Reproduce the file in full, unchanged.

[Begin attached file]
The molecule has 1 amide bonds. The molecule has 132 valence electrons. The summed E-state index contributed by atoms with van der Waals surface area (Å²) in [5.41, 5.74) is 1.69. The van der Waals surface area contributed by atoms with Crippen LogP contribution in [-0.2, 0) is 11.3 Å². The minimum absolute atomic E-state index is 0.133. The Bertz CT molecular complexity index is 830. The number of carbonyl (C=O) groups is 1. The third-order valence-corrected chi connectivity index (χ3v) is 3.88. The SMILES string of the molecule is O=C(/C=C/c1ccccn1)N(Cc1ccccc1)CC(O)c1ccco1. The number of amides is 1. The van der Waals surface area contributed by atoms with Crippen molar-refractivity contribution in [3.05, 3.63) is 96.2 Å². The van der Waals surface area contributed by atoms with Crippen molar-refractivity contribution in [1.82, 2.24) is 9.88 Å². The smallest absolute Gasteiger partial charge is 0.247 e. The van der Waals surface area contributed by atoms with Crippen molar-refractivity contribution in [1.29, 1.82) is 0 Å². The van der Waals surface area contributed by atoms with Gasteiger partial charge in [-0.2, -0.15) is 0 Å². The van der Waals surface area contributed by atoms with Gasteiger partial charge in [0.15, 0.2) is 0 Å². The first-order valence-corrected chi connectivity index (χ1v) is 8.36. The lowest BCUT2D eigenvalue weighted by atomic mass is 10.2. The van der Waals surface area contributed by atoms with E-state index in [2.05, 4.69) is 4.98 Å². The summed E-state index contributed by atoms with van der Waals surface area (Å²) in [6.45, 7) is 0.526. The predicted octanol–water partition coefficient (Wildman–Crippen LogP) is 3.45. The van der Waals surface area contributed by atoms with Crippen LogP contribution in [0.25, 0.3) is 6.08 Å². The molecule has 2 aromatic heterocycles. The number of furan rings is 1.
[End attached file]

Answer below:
The molecule has 1 amide bonds. The molecule has 132 valence electrons. The summed E-state index contributed by atoms with van der Waals surface area (Å²) in [5.41, 5.74) is 1.69. The van der Waals surface area contributed by atoms with Crippen LogP contribution in [-0.2, 0) is 11.3 Å². The minimum absolute atomic E-state index is 0.133. The Bertz CT molecular complexity index is 830. The number of carbonyl (C=O) groups is 1. The third-order valence-corrected chi connectivity index (χ3v) is 3.88. The SMILES string of the molecule is O=C(/C=C/c1ccccn1)N(Cc1ccccc1)CC(O)c1ccco1. The number of amides is 1. The van der Waals surface area contributed by atoms with Crippen molar-refractivity contribution in [3.05, 3.63) is 96.2 Å². The van der Waals surface area contributed by atoms with Crippen molar-refractivity contribution in [1.82, 2.24) is 9.88 Å². The smallest absolute Gasteiger partial charge is 0.247 e. The van der Waals surface area contributed by atoms with Crippen molar-refractivity contribution in [1.29, 1.82) is 0 Å². The van der Waals surface area contributed by atoms with Gasteiger partial charge in [-0.2, -0.15) is 0 Å². The van der Waals surface area contributed by atoms with Gasteiger partial charge in [0.15, 0.2) is 0 Å². The first-order valence-corrected chi connectivity index (χ1v) is 8.36. The lowest BCUT2D eigenvalue weighted by atomic mass is 10.2. The van der Waals surface area contributed by atoms with E-state index in [2.05, 4.69) is 4.98 Å². The summed E-state index contributed by atoms with van der Waals surface area (Å²) in [6.45, 7) is 0.526. The predicted octanol–water partition coefficient (Wildman–Crippen LogP) is 3.45. The van der Waals surface area contributed by atoms with Crippen LogP contribution in [0.25, 0.3) is 6.08 Å². The molecule has 2 aromatic heterocycles. The number of furan rings is 1.